Double Your Pleasure, Double Your Fun

Audiences chew on a film-fest twofer: Central Standard's indie films and Sound Unseen's musical movies



Apache 6 Theaters, Friday at 7:30 p.m. and Saturday at 2:00 p.m.

"Saudade do Futuro"
Courtesy Laterit Productions
"Saudade do Futuro"

Luda (Petra Tikalova) and Nik (Edward Dratner) are refugees from a war-torn country who begin new lives in Los Angeles. Flat broke, the highly educated couple decides to accept a pair of absurd jobs in an experimental public-works project: Each day they don pink bunny suits and crouch on street corners while passers-by use them for free therapy. Though Luda throws herself into the thankless task, Nik laments the loss of his dignity, and the two eventually separate, driven apart by differing expectations. First-time director Mia Trachinger creates a poignant account of the many difficulties that immigrants face within their adopted cultures. Even through their imposed silence, Luda and Nik speak volumes while absorbing the burdens of others. --Caroline Palmer



Oak Street Cinema, Friday at 7:30 and 9:30 p.m.

This Sound Unseen opener is a godsend for two narrow but overlapping cult audiences: people who love old kung fu movies and people who love hip hoppers who love old kung fu movies. The event does nothing more than take a revered Hong Kong classic directed by Jackie Chan mentor Sammo Hung, The Prodigal Son (1982), and turn the soundtrack over to New York turntablists and remixers DJ Excess and DJ IXL. In their hands, punches are transformed into scratched guitar chords; dialogue (originally dubbed with British accents) is left intact save for occasional dollops of MC slang; a Peking opera singer's croon becomes a Slick Rick lyric; and ancient martial arts get au courant drum 'n' bass accompaniment. Think of it as a What's Up, Tiger Lily? for Wu Tang fans. The two screenings will be followed by an opening night party at the Soap Factory featuring music by Heiruspecs, the Dijonettes, and DJ Kasio. --Peter S. Scholtes



Apache 6 Theaters, Friday at 8:15 p.m. and Saturday at 5:45 p.m.

Like their Twin Cities counterparts, Austin-based bicyclists calling themselves Critical Mass have been filling the streets of their Texas town in protest against automobiles since at least 2000--when police made the mistake of videotaping them. Obtained by subpoena and edited into this hilarious documentary, the footage shows officers plainly ogling riders (I swear that's my ex-girlfriend flashing one of the cops), and trying to identify "leaders" in order to issue them trumped-up citations. Filmmakers Rusty Martin and Susan Kirr know a classic sequence when it unfolds before them, but are agnostic enough to give equal time to critics. (They also cover Amy Babich's one-woman letter-writing campaign against cars.) The result is the best Austin counterculture movie since Slacker. (It screens on a double bill with Urban Warrior, reviewed below.) --Peter S. Scholtes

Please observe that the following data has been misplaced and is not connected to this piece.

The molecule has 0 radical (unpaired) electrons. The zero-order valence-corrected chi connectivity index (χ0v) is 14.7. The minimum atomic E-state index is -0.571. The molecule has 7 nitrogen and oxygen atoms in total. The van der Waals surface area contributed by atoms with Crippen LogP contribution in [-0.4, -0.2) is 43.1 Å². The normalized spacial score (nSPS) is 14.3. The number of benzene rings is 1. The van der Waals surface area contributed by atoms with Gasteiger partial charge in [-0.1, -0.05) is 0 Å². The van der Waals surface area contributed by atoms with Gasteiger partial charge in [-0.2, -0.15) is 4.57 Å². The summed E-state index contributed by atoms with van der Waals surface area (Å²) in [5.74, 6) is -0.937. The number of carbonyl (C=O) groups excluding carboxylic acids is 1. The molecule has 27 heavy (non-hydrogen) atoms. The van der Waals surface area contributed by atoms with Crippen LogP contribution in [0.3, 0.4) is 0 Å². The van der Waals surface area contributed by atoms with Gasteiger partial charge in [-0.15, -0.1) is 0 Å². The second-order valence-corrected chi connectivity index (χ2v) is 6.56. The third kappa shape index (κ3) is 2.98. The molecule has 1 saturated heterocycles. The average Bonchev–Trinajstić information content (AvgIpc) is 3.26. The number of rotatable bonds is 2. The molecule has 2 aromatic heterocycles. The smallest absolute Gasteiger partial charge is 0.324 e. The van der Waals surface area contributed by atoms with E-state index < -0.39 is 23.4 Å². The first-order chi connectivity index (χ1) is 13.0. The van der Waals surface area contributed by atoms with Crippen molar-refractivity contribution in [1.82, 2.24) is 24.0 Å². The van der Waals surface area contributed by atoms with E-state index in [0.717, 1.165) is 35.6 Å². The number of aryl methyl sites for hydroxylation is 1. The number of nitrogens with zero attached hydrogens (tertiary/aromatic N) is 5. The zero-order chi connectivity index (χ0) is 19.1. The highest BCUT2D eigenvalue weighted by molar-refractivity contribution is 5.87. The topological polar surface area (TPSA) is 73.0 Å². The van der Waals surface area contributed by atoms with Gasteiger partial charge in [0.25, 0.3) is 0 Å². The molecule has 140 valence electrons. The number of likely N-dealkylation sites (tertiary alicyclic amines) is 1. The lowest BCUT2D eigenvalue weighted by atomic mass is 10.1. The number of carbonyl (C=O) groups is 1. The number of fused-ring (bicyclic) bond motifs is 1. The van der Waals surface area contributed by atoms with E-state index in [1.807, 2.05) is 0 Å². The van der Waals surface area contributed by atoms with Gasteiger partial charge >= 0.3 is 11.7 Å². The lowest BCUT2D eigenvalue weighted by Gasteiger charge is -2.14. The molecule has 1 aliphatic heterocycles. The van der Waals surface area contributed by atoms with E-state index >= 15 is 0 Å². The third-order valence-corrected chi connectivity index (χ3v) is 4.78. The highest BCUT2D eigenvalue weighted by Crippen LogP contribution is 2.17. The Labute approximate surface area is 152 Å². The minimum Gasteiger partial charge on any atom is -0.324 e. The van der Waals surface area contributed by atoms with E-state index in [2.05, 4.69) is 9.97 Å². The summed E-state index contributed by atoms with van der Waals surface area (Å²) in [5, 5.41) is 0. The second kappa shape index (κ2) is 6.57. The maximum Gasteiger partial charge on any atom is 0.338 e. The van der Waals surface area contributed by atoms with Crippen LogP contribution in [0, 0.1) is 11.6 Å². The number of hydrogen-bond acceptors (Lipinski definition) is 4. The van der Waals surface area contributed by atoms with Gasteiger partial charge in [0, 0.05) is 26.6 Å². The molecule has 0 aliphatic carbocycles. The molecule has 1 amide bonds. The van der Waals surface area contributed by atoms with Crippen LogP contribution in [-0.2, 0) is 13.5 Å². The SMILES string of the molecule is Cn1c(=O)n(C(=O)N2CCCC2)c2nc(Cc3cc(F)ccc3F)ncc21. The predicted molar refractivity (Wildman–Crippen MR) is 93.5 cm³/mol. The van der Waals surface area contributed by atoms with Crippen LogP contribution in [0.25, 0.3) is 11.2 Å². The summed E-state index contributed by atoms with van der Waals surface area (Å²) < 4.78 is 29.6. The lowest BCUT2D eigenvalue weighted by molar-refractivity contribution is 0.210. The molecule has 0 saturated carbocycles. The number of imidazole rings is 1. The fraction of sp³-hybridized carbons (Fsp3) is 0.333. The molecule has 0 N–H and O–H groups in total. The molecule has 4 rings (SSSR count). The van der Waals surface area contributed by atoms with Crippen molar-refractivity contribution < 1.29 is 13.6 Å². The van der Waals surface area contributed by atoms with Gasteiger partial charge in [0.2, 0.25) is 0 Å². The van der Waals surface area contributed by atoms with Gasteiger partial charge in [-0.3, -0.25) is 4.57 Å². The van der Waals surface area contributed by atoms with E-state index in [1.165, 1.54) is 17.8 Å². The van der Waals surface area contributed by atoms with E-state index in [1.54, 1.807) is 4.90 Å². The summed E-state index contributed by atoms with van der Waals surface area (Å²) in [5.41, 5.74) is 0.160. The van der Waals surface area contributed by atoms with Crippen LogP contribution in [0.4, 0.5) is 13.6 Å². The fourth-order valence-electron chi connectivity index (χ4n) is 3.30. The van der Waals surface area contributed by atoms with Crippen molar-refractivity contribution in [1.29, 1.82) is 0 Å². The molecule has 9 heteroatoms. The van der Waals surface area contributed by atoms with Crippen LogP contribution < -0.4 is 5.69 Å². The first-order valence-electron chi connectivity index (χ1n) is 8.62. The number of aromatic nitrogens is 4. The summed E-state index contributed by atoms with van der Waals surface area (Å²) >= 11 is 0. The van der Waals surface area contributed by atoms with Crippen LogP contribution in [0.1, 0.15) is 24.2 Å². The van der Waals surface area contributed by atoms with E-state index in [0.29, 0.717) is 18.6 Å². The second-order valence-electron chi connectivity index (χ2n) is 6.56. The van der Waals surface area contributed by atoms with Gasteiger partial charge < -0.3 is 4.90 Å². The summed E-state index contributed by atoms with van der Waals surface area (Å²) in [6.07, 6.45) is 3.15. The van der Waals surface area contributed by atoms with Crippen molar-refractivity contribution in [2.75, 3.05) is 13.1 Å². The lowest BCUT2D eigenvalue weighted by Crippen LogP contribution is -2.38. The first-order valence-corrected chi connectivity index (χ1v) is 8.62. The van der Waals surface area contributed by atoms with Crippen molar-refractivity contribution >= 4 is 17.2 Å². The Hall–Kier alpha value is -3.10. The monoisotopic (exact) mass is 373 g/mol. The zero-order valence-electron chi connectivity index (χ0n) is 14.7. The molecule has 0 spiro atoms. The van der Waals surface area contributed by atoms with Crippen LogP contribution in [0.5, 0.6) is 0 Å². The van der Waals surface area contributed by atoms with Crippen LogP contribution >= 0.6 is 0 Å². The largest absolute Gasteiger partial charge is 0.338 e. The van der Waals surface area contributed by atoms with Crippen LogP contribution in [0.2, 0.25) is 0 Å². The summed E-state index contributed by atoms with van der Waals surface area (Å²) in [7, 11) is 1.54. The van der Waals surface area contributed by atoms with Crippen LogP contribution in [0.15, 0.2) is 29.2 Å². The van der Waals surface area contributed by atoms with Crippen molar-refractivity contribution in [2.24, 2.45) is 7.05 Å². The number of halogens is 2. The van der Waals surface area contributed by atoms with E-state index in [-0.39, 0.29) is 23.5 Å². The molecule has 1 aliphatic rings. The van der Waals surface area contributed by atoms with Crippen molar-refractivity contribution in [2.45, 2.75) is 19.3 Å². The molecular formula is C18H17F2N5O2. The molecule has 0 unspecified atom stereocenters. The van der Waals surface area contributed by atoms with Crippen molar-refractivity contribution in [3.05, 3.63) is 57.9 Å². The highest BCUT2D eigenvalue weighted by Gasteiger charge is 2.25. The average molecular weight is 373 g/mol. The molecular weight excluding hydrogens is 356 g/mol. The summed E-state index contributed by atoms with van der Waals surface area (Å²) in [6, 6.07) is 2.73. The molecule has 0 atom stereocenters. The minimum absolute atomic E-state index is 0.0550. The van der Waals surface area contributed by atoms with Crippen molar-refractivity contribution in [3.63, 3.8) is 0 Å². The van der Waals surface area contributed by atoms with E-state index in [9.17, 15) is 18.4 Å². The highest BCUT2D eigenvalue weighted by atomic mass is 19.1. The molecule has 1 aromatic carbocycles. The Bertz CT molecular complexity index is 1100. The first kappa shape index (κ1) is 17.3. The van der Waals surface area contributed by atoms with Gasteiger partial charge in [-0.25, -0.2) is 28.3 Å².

Apache 6 Theaters, Friday at 8:15 p.m. and Saturday at 5:45 p.m.

From Ludlow to Waco, the abuse of domestic military power comes as no surprise. But as this important documentary argues, the "militarization" of police work is a relatively new phenomenon--one that took hold in the 1960s, accelerated with the war on drugs, and has been streamlined in the year since September 11. St. Paul-based filmmaker Matt Ehling (Run Some Idiot) presents all-too-familiar scenarios in which death sentences are instantly meted out by S.W.A.T. teams bursting into homes. (Helpful hint: If this happens to you, your hands had better be empty and in the air.) Ehling's ominous soundtrack loads the deck just a tad, but his best face cards are law enforcement officials (such as former Minneapolis Police Chief Tony Bouza) who know the dangers of overwhelming force firsthand. (Urban Warrior screens on a double bill with Bike Like U Mean It, reviewed above.) --Peter S. Scholtes



Apache 6 Theaters, Friday at 9:30 p.m. and Saturday at 11:00 a.m.

Though director Craig Brewer used an inheritance of only $20,000 to fund this DV debut feature, The Poor and Hungry hardly looks malnourished. Shot in black-and-white in Brewer's hometown of Memphis, it follows Eli (Eric Tate) and his pint-size hustler sidekick (Lindsey Roberts) on their many misadventures. Eli is a car thief, running parts through a chop shop and supplementing his income at the local strip club. But he isn't a thug: While boosting a Toyota belonging to a cello-playing student (Lake Latimer), he learns how to be a good person. Brewer is clearly influenced by Midnight Cowboy, but, in place of innovation, he imbues this elegant film with rare clarity and patience. --Caroline Palmer



Apache 6 Theaters, Saturday at 2:45 p.m. and Sunday at 3:30 p.m.

An improvised Knife in the Water set on the road and in the mountains, this micro-budget sleeper charts the tension that develops between a young pair of yuppie breeders (Hilary Howard, Mitchell Riggs) and the gruff hitchhiker (Anthony Leslie) whom they impulsively (or implausibly?) decide to pick up en route from Manhattan to their first weekend of baby-making efforts upstate. Invited to spend the night in the couple's rented cabin, the stranger takes no time flat to start waving a knife (in the kitchen, chopping garlic, but still); the wife giddily defies her new fertility regimen by guzzling red wine; and the husband quietly seethes. Codirectors Josh Apter and Peter Olsen (a Minnesota native) accentuate the ordinary menace through claustrophobic close-ups and well-placed jump cuts--none of which cost a thing except imagination. --Rob Nelson

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